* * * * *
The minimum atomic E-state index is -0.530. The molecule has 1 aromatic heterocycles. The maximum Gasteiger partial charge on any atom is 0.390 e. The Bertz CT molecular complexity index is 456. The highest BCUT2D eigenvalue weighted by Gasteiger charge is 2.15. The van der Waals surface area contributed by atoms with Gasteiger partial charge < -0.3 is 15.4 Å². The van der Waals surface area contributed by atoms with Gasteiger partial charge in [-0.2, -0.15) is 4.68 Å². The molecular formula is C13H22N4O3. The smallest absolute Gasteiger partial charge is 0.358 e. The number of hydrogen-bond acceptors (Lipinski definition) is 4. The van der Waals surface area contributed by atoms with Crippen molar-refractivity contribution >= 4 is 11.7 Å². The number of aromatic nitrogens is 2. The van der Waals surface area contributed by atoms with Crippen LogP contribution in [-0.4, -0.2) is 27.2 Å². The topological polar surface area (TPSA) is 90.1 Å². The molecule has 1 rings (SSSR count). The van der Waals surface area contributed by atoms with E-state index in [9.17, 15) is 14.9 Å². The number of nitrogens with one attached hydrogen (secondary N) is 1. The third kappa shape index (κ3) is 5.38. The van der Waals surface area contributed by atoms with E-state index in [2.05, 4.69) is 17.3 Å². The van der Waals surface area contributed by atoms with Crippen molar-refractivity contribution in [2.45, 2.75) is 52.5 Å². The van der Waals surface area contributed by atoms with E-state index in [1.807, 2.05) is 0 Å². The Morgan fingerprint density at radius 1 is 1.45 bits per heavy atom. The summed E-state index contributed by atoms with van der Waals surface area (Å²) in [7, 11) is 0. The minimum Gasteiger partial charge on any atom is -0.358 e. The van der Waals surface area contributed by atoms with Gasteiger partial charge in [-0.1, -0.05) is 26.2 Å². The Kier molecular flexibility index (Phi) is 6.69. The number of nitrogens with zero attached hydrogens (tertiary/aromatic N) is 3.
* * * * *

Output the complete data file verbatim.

The minimum atomic E-state index is -0.530. The molecule has 1 aromatic heterocycles. The maximum Gasteiger partial charge on any atom is 0.390 e. The Bertz CT molecular complexity index is 456. The highest BCUT2D eigenvalue weighted by Gasteiger charge is 2.15. The van der Waals surface area contributed by atoms with Gasteiger partial charge < -0.3 is 15.4 Å². The van der Waals surface area contributed by atoms with Gasteiger partial charge in [-0.2, -0.15) is 4.68 Å². The molecular formula is C13H22N4O3. The smallest absolute Gasteiger partial charge is 0.358 e. The number of hydrogen-bond acceptors (Lipinski definition) is 4. The van der Waals surface area contributed by atoms with Crippen molar-refractivity contribution >= 4 is 11.7 Å². The number of aromatic nitrogens is 2. The van der Waals surface area contributed by atoms with Crippen LogP contribution in [-0.4, -0.2) is 27.2 Å². The topological polar surface area (TPSA) is 90.1 Å². The molecule has 1 rings (SSSR count). The van der Waals surface area contributed by atoms with E-state index in [9.17, 15) is 14.9 Å². The number of nitrogens with one attached hydrogen (secondary N) is 1. The third kappa shape index (κ3) is 5.38. The van der Waals surface area contributed by atoms with E-state index in [2.05, 4.69) is 17.3 Å². The van der Waals surface area contributed by atoms with Crippen molar-refractivity contribution in [2.45, 2.75) is 52.5 Å². The van der Waals surface area contributed by atoms with E-state index in [1.807, 2.05) is 0 Å². The Morgan fingerprint density at radius 1 is 1.45 bits per heavy atom. The summed E-state index contributed by atoms with van der Waals surface area (Å²) in [7, 11) is 0. The minimum Gasteiger partial charge on any atom is -0.358 e. The van der Waals surface area contributed by atoms with Gasteiger partial charge in [-0.1, -0.05) is 26.2 Å². The Kier molecular flexibility index (Phi) is 6.69. The number of nitrogens with zero attached hydrogens (tertiary/aromatic N) is 3.